b.1) Lack of Test Data
The first requirement of the building code to prove that a new foundation or foundation repair system is acceptable is test data. In other words, the foundation repair system needs to be tested. By testing the building code doesn’t mean having a bunch of guys do a foundation repair and state that the system works. Testing means following pre-approved testing methods under laboratory conditions. These testing methods are set forth by the American Society for Testing and Materials (ASTM) or various tests set up by Universities, who literally have thousands of procedures on how to test pretty much everything. Furthermore, for something to be code approved, the testing laboratory in charge of implementing all of these ASTM tests as well as other criteria specific to the building code, is a laboratory that is approved under International Code Council, which is the entity in charge of writing the building code. Many times, the code allows for testing to be done without getting ICC approval, it depends on the section of the code.
So in the case of any company who has a foundation repair method that is not already approved in the code, that company needs to get an International Code Council Evaluation Service report (ICC-ES), which will make that particular product (i.e. the foundation repair pieces and methodology). If you go to the ICC website you can read for yourself that getting an ICC certification is not easy, not cheap, and takes a very long time to get (years sometimes). Worst of all, companies that do try to get their product approved to show up in the building code spend hundreds of thousands of dollars (some times millions) in developing the system so that once it gets into the hands of the ICC laboratory, the lab may approve it. Many times several submissions and tweaks to the system are necessary before the product (in this case, the foundation repair product) is approved (and several submissions means years and years of testing and tweaking).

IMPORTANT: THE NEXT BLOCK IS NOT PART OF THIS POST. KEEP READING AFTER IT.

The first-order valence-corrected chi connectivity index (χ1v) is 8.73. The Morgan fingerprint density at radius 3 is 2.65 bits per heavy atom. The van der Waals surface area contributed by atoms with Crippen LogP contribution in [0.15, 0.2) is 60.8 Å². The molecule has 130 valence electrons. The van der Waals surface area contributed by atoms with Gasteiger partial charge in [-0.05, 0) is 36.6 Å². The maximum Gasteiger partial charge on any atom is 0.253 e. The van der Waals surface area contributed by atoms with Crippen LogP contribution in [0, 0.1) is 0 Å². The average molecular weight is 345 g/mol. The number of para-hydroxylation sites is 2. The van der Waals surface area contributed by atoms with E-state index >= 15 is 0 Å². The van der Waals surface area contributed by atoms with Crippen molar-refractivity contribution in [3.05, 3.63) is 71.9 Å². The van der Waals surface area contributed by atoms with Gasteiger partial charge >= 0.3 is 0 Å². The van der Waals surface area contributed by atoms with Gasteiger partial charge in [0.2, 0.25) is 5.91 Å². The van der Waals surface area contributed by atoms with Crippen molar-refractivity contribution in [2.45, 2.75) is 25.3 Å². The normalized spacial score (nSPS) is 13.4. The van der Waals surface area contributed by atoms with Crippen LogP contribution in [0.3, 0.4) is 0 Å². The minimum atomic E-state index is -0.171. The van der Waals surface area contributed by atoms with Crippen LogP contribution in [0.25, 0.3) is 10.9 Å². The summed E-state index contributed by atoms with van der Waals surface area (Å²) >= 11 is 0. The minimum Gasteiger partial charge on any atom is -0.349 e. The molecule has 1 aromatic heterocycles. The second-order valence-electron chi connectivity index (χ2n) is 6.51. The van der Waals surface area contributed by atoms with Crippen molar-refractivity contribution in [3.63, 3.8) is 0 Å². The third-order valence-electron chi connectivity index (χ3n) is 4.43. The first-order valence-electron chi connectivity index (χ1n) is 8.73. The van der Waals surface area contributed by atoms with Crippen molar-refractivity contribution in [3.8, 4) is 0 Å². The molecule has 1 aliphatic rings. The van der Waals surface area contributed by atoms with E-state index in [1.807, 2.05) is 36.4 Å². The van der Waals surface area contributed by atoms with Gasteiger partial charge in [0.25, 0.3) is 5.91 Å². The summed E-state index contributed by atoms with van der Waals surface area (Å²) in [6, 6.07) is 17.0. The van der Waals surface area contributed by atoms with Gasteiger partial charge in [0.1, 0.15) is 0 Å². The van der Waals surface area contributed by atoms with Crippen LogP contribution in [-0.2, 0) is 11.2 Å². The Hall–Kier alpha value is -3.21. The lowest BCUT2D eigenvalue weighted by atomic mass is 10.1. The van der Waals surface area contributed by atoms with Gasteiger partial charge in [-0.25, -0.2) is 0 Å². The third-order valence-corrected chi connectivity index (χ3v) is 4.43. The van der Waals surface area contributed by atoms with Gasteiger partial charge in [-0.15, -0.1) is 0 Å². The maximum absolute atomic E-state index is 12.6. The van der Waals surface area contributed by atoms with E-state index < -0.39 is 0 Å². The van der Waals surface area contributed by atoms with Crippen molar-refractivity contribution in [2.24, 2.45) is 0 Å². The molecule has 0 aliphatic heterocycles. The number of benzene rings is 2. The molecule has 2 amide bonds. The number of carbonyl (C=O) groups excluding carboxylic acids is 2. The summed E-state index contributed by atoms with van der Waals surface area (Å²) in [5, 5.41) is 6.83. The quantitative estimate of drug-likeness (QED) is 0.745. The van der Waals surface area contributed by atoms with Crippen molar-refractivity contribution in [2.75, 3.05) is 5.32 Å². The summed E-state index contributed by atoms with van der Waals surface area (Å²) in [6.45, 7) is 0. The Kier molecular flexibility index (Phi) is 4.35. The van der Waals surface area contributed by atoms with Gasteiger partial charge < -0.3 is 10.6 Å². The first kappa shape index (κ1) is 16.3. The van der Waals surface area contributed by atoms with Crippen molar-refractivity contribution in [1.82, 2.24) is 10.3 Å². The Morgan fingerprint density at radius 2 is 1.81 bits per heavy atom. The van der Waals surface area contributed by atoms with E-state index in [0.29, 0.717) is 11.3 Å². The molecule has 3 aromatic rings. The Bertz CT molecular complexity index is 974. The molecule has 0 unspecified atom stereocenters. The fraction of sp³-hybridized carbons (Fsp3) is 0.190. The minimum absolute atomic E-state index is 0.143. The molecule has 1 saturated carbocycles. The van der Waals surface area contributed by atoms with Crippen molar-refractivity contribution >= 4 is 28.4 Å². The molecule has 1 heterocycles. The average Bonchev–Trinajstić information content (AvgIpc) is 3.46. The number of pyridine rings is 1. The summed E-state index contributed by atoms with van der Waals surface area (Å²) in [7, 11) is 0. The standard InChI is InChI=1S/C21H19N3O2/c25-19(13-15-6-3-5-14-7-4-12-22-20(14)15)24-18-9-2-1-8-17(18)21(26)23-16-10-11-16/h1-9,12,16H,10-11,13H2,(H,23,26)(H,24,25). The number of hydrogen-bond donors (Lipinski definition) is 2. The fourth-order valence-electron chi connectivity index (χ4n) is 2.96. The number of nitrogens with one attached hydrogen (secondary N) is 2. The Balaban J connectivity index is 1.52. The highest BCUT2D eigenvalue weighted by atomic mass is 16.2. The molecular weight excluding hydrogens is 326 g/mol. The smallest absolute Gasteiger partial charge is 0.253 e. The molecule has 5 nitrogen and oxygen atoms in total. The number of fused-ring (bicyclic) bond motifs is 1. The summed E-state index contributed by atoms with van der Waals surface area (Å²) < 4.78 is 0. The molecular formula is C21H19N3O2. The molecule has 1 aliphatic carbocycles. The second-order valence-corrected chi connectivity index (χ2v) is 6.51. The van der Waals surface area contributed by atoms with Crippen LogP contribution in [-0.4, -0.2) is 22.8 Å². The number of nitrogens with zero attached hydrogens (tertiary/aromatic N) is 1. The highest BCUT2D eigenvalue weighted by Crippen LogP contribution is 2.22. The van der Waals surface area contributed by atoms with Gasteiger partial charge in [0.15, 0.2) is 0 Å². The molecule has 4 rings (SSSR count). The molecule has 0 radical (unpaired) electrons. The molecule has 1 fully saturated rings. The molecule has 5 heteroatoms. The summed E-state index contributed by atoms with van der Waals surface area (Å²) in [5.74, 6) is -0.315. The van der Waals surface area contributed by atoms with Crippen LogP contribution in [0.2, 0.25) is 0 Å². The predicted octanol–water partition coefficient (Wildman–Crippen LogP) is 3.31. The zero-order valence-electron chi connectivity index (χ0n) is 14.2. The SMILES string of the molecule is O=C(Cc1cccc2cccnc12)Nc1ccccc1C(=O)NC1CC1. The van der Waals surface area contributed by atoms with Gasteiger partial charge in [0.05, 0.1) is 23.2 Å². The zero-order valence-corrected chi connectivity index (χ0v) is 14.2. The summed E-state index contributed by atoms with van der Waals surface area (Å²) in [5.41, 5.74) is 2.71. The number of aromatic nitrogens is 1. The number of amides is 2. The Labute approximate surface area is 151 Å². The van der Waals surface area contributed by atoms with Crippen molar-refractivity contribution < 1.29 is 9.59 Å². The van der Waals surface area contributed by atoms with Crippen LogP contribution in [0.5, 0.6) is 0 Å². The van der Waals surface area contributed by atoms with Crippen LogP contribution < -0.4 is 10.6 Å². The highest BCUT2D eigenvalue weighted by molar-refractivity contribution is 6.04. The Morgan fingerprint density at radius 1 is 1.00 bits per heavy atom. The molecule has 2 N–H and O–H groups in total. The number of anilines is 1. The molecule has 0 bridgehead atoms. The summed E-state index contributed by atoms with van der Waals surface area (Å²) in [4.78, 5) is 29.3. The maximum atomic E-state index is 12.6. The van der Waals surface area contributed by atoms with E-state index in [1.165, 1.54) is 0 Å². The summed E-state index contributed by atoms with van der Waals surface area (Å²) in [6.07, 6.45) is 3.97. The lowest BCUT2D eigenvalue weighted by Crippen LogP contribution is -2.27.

We want to point out that an ICC report is usually preferred for a product that is already not already covered by the code. In many cases, some paragraphs in the code do allow for testing in general, as long as it maintains sound engineering principles. This would allow for a series of testing to be done by several universities.
The foundation repair method that consists of pressed concrete piles has no ICC-ES report, no sufficient acceptable testing data done by an University (actually, we couldn’t find any test data at all except for an excellent but limited PhD dissertation done in 2006 which only compares Downward Vertical forces of several foundation repair systems and the dissertation itself also states several of the limitations it contains, as well as suggestions for future studies which would further perform physical testing and yes, you guessed it, checking of the press piles for uplift and behavior of the press pile during moisture changes). It is no surprise to us that no testing has been done in the system, the math alone proves that they don’t work (more on that later) and the basic requirements of an acceptable foundation repair are not met either if you have read Concrete Press Piles Foundation Repair: Building Code non-compliance Part 1 and Concrete Press Piles Foundation Repair: Building Code non-compliance Part 2.
b.2) Lack of Calculations
Lack of calculations is another requirement to make a foundation repair method something that meets the building code. We promise not to bore you with calculations, but if you read Concrete Press Piles Foundation Repair: Building Code non-compliance Part 1 then you know one of the very important things the calculations would need to prove is the capacity of the pile to resist uplift and settlement from moisture variation and mathematically a concrete press pile foundation repair method (and many variances of it) cannot resist uplift loads in itself; we also saw that gravity loads cannot be supported successfully by this foundation repair system if the piles stop within the active zone (which happens very often) or if the piles are installed crooked (which probably happens most of the time). For more and analysis and calculations, we will go through the remainder of the building code in the later parts of our series on foundation repair from the building code perspective.
c) Conclusion: Don’t use Concrete Press Piles Foundation Repair
We have seen in part 1 of the series on debunking concrete press pile foundation repair method that even the most basic of requirements for a foundation repair system that works and meet the code do not apply for concrete press or push piles. From the beginning, this system doesn’t work and doesn’t meet code. In part 2, we saw that nobody selling you this type of foundation repair method should call it “stabilization”. Here in part 3 we saw that if a foundation repair system is not specifically mentioned in the building code, then the first thing required in such a case is testing and calculations… more evidence that the concrete press piles foundation repair method doesn’t meet the code and therefore doesn’t work. Three strikes for this foundation repair system, and we still have lots more to go.